• PDF-Merge/Rearrange – Merge several PDF documents, or rearrange source file pages structure, into a new PDF document.
  • PDF-Insert/Append – Insert one, or more, documents pages after, or before, a specified page number of another PDF document.
  • PDF-Attachments – Add, remove, consult and extract PDF file attachments.
  • PDF-Set Open Options – Configure the initial view of PDF documents. Can set, full screen mode, initial page, initial magnification, layout, page mode, etc.
  • PDF-Set/Reset Password Security – Control the access to the PDF documents contents using password protection.
  • PDF-Stamp/Watermark – Stamp text, images and shapes into PDF documents pages.
  • PDF-Extract Text Content – Extract the PDF documents text content into text files.
  • PDF-Renamer – Rename, and organize by folders, the PDF documents using its metadata information as source to compose the file name or folder structure.

image Everyone has a topic they’re passionate about. Whether it’s talking about combating global warming or brewing a perfect latte, opinions can be difficult to share with larger groups and finding an interested audience is one way to make sizeable impacts.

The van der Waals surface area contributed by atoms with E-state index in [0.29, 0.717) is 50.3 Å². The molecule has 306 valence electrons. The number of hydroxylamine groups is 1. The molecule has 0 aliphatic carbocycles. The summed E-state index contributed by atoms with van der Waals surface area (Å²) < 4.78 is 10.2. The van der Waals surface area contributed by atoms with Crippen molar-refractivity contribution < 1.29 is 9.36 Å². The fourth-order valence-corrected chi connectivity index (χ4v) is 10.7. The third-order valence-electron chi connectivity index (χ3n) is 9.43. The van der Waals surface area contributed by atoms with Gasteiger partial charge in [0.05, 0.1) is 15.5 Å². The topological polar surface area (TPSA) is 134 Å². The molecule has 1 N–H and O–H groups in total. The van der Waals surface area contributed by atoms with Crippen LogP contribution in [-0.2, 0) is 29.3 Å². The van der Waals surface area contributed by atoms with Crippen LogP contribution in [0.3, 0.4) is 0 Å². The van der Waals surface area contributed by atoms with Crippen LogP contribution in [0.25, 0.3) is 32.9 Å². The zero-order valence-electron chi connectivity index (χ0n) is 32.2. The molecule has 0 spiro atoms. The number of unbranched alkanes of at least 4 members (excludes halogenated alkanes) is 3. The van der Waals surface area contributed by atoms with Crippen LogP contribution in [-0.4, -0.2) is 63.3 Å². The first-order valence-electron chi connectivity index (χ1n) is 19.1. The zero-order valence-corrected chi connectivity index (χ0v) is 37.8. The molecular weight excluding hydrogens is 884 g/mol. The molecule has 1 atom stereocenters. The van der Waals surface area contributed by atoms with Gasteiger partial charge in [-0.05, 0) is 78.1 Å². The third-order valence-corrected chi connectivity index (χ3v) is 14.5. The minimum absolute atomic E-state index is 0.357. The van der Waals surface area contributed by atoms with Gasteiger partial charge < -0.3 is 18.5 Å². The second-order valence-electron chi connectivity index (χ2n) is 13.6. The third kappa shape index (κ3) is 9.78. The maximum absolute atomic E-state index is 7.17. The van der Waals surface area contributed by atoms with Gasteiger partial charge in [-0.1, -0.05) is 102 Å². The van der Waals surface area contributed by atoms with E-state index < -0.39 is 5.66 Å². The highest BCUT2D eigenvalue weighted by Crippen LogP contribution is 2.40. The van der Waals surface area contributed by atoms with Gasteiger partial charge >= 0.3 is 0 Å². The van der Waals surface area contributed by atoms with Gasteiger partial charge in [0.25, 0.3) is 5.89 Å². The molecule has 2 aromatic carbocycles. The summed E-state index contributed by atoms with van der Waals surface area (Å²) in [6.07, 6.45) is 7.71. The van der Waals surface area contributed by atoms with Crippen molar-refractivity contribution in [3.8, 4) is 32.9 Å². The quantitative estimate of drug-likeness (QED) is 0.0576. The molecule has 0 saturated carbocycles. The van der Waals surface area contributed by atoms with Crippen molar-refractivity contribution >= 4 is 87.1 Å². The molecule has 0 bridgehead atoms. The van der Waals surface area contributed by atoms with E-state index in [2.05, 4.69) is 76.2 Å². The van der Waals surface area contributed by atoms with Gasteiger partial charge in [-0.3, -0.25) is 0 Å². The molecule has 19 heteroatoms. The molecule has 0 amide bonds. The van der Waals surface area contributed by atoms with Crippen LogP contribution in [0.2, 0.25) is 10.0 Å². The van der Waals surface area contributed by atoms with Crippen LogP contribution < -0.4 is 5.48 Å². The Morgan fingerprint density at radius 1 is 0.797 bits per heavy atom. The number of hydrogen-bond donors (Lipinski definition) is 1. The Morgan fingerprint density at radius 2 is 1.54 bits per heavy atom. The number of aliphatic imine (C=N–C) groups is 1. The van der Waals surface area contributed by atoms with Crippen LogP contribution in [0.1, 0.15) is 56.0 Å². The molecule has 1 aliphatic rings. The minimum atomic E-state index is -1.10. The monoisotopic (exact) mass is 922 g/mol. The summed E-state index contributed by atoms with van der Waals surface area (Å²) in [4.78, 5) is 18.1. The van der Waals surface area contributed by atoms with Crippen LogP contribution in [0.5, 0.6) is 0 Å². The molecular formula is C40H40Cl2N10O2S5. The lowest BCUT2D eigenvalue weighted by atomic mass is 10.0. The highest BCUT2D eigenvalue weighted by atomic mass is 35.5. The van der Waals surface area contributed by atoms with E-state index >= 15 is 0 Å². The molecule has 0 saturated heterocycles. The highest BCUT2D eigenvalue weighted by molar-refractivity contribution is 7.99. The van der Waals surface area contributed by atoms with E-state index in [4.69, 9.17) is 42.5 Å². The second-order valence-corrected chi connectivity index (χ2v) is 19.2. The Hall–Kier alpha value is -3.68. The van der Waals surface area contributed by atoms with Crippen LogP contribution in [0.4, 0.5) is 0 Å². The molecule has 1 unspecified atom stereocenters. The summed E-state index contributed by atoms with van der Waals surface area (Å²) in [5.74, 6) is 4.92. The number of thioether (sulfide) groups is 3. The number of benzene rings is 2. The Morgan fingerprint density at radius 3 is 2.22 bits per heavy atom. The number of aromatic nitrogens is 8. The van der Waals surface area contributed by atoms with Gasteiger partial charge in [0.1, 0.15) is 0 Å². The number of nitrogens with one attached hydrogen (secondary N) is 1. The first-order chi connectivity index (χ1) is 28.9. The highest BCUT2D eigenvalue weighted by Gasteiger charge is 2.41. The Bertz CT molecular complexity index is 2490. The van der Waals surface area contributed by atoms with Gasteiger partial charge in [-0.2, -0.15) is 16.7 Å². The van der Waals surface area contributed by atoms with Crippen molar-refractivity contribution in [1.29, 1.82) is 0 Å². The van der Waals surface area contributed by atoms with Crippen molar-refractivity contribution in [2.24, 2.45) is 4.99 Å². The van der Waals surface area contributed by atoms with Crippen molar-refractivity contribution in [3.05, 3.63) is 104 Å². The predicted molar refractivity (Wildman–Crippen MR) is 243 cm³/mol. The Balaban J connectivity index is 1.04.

Here’s a platform to make that easier. Change.org allows its members to post information about things they’d like to change and these are published publicly. There are also ratings of popular (or unpopular depending on who you ask) politicians and nonprofits, records of what actions members are taking, and a mechanism to donate toward causes.

Lots of people are talking about how the Internet is connecting presidential hopefuls more directly with their audiences and this is another great example of that same concept in action. Change.org provides a summary of what its online population is thinking and will only become more accurate as more people join the community.